22 June 2014

Last Sunday

Last Sunday was our Last Sunday in Finland. Vandriver and I were given a lovely send-off. They robed us in albs before four priests laid hands over us and prayed for us. Then our friends from the choir sang a special song for us. A final, really special moment for me was when our godson's parents suggested to him that he kneel at the communion rail not with them, as usual, but with us. He came and knelt next to me and I was able to show him my stoles that had been set on the altar during the Eucharistic prayer as a way of consecrating them to their use in my upcoming ministry.

06 May 2014

Godly Play ®

Did you know that the phrase, Godly Play, is a registered trademark?

Earlier this year, I had the opportunity to train as a facilitator in a very different sort of activity. I'm not going to say what, because I don't want to distract you. Maybe I'll write a blog post about it in the future. The point right now is that part of my training for this other activity included a very serious talk about the fact that its name was trademarked.

Our trainer went so far as to encourage us to pronounce its name in our heads as ending with the letter R, to remind us that every time we wrote it we should add the ®. We were told that only upon completion of the training would we be allowed to use the name in the titles of our activities. Anyone who hadn't done the training had to say that they were working in the style of this activity (and even then, to add the ®).

(image source)


You know, I don't recall the topic of trademark coming up in my Godly Play® training. But now, having had the lecture, I think perhaps it should have. Partly, it's about giving credit to Jerome W. Berryman (who wrote the Godly Play® scripts and adapted this method of Christian education from the work of Maria Montessori, E.M. Standing, and Sofia Cavelletti along with Gianna Gobbi). But it's also about avoiding misunderstanding, about protecting this work from poor imitations.

I've seen blogs and websites whose authors seem to think that Godly Play® merely means using cute toys to act out Bible stories. I've run across people who assume that it must refer to any playful activity in church. I'll even admit that I've cringed at some practices I've seen by people who are at least using Jerome W. Berryman's scripts, but don't seem to understand the principles behind them. Of course it's a balance. I don't want to scare you off from giving Godly Play a try! But do please seek out a taster day, a training course, Berryman's books, and/or the official Godly Play® You-tube channel before you use the trademarked name.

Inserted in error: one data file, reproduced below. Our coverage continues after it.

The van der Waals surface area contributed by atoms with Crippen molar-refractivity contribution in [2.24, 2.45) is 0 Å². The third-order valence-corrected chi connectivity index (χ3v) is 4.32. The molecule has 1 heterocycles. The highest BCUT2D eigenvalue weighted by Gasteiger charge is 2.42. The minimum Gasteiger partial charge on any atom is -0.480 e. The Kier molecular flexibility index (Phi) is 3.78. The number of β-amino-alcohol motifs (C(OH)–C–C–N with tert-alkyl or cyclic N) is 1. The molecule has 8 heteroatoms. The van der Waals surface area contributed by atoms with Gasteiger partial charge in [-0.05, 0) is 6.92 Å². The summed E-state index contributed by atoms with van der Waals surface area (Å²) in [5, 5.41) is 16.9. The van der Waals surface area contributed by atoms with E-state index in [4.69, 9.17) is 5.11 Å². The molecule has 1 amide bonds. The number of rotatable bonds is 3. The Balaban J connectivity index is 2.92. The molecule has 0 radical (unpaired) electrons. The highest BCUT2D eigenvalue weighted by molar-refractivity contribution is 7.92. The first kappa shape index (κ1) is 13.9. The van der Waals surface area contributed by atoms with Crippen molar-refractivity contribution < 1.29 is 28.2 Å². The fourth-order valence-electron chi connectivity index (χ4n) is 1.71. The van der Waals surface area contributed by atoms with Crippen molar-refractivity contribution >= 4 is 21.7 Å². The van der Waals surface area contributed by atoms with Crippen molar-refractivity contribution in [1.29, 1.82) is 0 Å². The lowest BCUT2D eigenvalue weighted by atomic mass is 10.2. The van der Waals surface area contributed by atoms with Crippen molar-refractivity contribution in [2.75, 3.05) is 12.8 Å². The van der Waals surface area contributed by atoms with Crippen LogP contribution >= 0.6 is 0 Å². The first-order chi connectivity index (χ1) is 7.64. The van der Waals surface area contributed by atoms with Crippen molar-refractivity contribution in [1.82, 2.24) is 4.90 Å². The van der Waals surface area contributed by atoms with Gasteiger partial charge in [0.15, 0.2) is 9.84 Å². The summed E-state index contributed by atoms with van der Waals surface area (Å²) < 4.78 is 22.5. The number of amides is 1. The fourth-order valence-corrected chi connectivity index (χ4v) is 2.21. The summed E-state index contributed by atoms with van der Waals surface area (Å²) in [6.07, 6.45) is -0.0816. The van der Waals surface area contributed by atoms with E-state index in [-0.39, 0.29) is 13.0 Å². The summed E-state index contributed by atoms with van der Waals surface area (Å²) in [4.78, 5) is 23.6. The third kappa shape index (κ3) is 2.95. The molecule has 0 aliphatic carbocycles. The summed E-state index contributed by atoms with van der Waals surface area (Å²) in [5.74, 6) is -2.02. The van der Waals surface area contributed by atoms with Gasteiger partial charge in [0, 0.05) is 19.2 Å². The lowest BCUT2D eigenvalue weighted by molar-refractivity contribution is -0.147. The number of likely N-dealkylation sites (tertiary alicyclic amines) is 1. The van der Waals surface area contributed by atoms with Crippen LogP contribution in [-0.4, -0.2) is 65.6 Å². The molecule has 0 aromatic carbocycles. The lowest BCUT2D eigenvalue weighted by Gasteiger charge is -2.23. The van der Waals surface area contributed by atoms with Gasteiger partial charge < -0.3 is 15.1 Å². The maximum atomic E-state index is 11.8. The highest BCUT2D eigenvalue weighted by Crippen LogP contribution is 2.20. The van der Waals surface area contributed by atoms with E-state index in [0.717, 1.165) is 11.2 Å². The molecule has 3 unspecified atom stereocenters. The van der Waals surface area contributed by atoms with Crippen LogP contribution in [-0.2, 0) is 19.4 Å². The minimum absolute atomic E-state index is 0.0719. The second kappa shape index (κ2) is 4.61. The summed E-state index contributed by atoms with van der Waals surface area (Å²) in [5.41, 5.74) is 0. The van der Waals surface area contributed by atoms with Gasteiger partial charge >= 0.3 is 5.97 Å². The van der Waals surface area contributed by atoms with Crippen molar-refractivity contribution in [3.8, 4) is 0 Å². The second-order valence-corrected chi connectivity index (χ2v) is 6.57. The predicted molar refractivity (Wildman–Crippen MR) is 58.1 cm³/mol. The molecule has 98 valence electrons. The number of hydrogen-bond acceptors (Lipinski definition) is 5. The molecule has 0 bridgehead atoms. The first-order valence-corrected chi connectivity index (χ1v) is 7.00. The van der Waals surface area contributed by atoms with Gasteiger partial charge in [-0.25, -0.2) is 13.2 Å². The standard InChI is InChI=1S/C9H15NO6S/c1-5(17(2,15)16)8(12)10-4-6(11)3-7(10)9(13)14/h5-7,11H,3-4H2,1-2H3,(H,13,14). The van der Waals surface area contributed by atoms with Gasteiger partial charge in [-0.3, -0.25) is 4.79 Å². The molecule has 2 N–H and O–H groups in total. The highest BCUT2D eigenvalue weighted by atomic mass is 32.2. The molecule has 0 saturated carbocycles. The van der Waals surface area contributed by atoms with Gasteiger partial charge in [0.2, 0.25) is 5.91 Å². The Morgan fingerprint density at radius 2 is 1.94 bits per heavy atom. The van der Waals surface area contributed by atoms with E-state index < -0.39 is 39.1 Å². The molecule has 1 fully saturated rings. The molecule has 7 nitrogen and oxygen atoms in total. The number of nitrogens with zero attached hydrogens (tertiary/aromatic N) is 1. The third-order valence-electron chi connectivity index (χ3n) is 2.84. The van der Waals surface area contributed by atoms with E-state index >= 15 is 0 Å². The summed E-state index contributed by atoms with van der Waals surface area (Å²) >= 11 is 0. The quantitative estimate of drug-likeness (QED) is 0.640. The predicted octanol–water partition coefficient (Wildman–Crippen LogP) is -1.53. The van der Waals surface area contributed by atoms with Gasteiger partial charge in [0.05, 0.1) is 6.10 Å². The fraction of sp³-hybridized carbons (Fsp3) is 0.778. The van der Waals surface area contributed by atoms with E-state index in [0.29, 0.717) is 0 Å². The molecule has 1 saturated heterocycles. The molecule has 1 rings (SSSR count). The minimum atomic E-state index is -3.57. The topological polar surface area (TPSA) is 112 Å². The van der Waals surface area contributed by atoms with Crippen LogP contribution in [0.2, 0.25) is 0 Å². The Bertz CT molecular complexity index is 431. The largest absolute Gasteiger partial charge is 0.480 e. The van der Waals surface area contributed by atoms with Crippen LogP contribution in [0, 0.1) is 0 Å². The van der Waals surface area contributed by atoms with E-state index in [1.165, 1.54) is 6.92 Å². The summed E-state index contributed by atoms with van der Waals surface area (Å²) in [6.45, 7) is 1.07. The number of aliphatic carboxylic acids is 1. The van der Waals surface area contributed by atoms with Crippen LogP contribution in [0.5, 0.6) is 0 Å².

I hereby announce that I've gone through my blog this week and revised several sections, adding the ® symbol.

04 May 2014

from sheep to shepherd

In some church calendars today is Good Shepherd Sunday. Our pastor's sermon included a section about how the word pastor is from the Latin word for "shepherd". And it reminded me of a Godly Play moment that I experienced earlier this Spring.

I was in the circle, listening to someone else tell the stories of the lesson, Knowing Jesus in a New Way. There are a lot of parallels between this lesson and The Faces of Easter. Both are a series of episodes which can be presented week by week or all at once. Neither set of materials includes figures to be moved around, but rather a series of pictures placed on an underlay which is unrolled further with each episode. Both end not with verbal wondering, but with an invitation to find something in the room to bring and place alongside the story materials, "to help us tell more". 



The stories in Knowing Jesus in a New Way are the resurrection appearances of Jesus. One episode of the lesson is the last story from Matthew's Gospel, where Jesus gives the eleven disciples the Great Commission. The Godly Play script ends like this.

As they walked back south to Jerusalem, they knew they had been followers, now they were to be leaders. They had been sheep, now they were to be shepherds. 

Jerome W. Berryman, The Complete Guide to Godly Play, Vol 8, p. 114